During weeks and days leading to the introduction of GDPR consumers throughout European Union were flooded with emails from various companies, organisations and social media who urged them to take various actions related to their personal data or simply telling them what changes in their Privacy policies were taking place assuring that there was no need to take any action. With the increased territorial scope, tougher penalties for breaching data protection rules and extended rights to access data and right to be forgotten data subjects under the GDPR data subjects seem to be better protected from the personal data perspective.

For entities controlling and processing the personal information on computers or in structured manual files (data controllers and data processors) new regulation meant a lot of additional work and preparations before the launch of GDPR. Now it means stricter procedures and more frequent communication with persons whose data they use for doing business or providing education or health services. It all sounds like additional projects and money and effort spent on regulatory compliance but are there any benefits for those institutions affected by GDPR and can this regulation be treated as opportunity?

The answer is, yes. There are at least five areas which can be identified as benefits of new, improved data protection regulation within the European Union: better safeguarding of the company’s information capital, new rules are technologically neutral, pragmatic approach to personal data processing, opportunity to detect various irregularities and potential new business initiatives*.

  • Safeguarding information capital – information about customers and consumers, their needs, preferences and behaviours along with technology used by businesses is one of the most valuable assets in the modern economy. It helps businesses to be successful and to differentiate their offer and the ways in which it is presented to the market. It provides a way to gain a competitive edge because of those actions. All valuable assets, digital or physical should be protected and there is no reason why personal information should not be treated in the same way. New data protection regulations have drawn attention of business owners and managers to this and resulted in several related initiatives which will improve general standards of safeguarding the information capital.
  • Technologically neutral rules – GDPR does not specify which technology and organisational structures are to be applied by the data controllers and processors to protect personal information of data subjects. It is especially important from the business scale perspective. Smaller companies who collect limited date sets and run much lower risks related to data security will not be forced to use expensive tools to protect personal data. Large enterprises which store and process vast amounts of customer data every day will not be restricted from using the latest technologies and applications. On the other hand, new data protection rules will not be an obstacle to development of new technology and application of Artificial Intelligence (AI) in their business flows. Revised data sets will be ready for use of AI and customer data will be better protected which will benefit both businesses and consumers.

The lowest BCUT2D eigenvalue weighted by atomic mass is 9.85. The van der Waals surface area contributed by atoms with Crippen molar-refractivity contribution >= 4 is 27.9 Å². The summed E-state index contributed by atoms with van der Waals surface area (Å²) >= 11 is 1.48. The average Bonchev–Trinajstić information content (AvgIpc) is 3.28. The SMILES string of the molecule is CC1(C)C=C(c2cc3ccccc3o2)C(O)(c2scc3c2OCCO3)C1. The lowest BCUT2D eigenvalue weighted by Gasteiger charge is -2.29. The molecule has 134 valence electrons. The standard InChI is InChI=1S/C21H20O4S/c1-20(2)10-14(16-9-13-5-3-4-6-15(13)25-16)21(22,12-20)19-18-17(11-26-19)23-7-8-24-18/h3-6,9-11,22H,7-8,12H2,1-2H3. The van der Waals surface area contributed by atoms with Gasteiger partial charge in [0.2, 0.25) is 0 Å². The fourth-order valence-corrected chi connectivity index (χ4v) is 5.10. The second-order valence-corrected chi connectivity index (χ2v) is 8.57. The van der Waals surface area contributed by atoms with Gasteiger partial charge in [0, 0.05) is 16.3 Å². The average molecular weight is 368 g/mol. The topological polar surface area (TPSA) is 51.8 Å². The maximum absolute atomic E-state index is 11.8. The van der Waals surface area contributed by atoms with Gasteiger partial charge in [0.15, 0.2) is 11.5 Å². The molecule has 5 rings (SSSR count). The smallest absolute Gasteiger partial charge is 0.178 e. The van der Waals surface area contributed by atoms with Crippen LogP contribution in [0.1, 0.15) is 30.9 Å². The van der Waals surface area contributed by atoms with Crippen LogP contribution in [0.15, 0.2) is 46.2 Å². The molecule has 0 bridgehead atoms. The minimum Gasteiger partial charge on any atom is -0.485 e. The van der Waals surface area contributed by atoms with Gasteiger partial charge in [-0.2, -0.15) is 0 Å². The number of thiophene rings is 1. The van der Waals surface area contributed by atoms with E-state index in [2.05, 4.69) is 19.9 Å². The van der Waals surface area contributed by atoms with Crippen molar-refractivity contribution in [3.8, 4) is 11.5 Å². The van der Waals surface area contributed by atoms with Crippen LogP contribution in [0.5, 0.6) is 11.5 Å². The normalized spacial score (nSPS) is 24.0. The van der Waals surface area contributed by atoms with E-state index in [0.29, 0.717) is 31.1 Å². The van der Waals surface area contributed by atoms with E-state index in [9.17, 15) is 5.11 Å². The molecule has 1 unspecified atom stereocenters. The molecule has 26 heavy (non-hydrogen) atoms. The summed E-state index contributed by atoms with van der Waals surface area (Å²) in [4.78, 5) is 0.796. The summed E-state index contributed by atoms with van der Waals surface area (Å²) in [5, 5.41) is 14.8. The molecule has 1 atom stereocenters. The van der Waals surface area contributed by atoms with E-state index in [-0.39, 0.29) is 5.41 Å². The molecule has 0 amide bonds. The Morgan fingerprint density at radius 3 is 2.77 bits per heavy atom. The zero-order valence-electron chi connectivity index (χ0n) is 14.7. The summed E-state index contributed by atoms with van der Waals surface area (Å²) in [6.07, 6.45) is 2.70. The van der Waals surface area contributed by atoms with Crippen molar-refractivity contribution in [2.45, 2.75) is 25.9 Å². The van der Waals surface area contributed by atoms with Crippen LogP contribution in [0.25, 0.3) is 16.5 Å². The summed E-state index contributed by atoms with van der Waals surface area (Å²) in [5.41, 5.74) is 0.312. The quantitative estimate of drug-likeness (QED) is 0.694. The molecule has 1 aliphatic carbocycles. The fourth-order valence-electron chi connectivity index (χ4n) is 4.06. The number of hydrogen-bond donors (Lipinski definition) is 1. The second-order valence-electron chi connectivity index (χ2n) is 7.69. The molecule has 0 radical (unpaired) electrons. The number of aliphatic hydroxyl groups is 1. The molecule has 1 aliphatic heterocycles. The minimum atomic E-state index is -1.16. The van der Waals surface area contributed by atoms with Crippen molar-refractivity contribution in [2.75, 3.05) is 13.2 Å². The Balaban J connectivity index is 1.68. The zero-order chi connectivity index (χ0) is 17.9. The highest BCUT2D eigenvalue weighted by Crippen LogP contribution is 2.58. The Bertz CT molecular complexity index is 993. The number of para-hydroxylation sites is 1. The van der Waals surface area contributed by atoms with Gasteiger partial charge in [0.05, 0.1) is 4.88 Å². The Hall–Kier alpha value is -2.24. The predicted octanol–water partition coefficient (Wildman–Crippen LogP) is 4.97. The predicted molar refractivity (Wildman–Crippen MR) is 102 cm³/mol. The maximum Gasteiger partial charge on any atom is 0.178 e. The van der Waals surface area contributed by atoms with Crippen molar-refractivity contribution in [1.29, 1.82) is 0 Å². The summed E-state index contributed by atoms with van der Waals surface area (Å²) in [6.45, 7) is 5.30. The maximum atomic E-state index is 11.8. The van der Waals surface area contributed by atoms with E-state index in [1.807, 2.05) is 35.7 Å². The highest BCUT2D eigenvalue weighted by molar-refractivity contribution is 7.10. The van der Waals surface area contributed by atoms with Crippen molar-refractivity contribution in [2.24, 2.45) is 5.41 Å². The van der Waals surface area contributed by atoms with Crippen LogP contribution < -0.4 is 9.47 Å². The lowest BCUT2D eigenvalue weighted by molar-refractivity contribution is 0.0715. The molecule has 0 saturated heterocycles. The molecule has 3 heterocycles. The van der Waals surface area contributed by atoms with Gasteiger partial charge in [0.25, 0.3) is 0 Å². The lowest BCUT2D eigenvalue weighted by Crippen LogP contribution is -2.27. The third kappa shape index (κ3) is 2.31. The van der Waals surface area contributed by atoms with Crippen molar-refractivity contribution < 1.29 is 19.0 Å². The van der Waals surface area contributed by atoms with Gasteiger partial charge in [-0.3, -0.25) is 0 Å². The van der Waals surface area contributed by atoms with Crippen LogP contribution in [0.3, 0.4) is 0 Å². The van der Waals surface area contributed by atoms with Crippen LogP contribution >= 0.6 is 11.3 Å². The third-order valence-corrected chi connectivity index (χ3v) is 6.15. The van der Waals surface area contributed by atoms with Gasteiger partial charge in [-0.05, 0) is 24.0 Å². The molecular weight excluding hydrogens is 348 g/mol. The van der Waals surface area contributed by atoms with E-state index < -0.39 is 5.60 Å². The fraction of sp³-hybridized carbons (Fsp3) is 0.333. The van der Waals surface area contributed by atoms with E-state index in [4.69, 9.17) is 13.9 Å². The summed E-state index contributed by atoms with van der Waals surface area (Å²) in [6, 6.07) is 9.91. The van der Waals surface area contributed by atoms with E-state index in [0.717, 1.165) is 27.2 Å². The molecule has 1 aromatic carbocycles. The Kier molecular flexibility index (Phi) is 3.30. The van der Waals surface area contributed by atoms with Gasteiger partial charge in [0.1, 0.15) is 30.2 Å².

• Pragmatic approach to personal data processing – new data protection rules refer directly to the risk-based approach. It gives data administrators necessary space to manage risks involved in data controlling and processing and allows them to adapt pragmatic approach to data protection. It means less focus on formal compliance and more attention to the true meaning of data security.
  • Opportunity to detect various irregularities – GDPR launch was a great opportunity to execute thorough data audits and detect irregularities related to data quality, security of key data and associated business continuity risks. It was a good moment to apply least privilege principle across an organisation (need to know basis) and remove unused data sets or review outdated outsourcing arrangements. All these actions benefit businesses and make them more stable and secure.
  • Potential new business initiatives – activities related to GDPR implementation resulted in increased awareness of business owners and managers. Activities related to data quality checks resulted in new initiatives increasing competitiveness of a company or efficiency of an organization who now understand their data better and are equipped to initiate projects reaching far beyond compliance with new data protection rules.

GDPR is one of many recent regulatory changes affecting the financial services area that has drawn attention of businesses and other organisation within the EU. Lessons learned during the implementation as well as tools and processes created in connection with this massive change should work to the benefit of both European consumers and service providers who can treat it not only as a challenge but also as opportunity to secure, grow and improve their businesses.

*PWC Poland, 5 examples of benefits from introducing GDPR, Warsaw 16/02/2018

Have a question?

If you are interested in our solutions, contact us via the form below.

Dorsum is proud to benefit from the European Commission’s Brexit Adjusment Reserve.
Learn more about our project aimed at aligning our Wealth Management Suite to the UK market. (Hungarian content)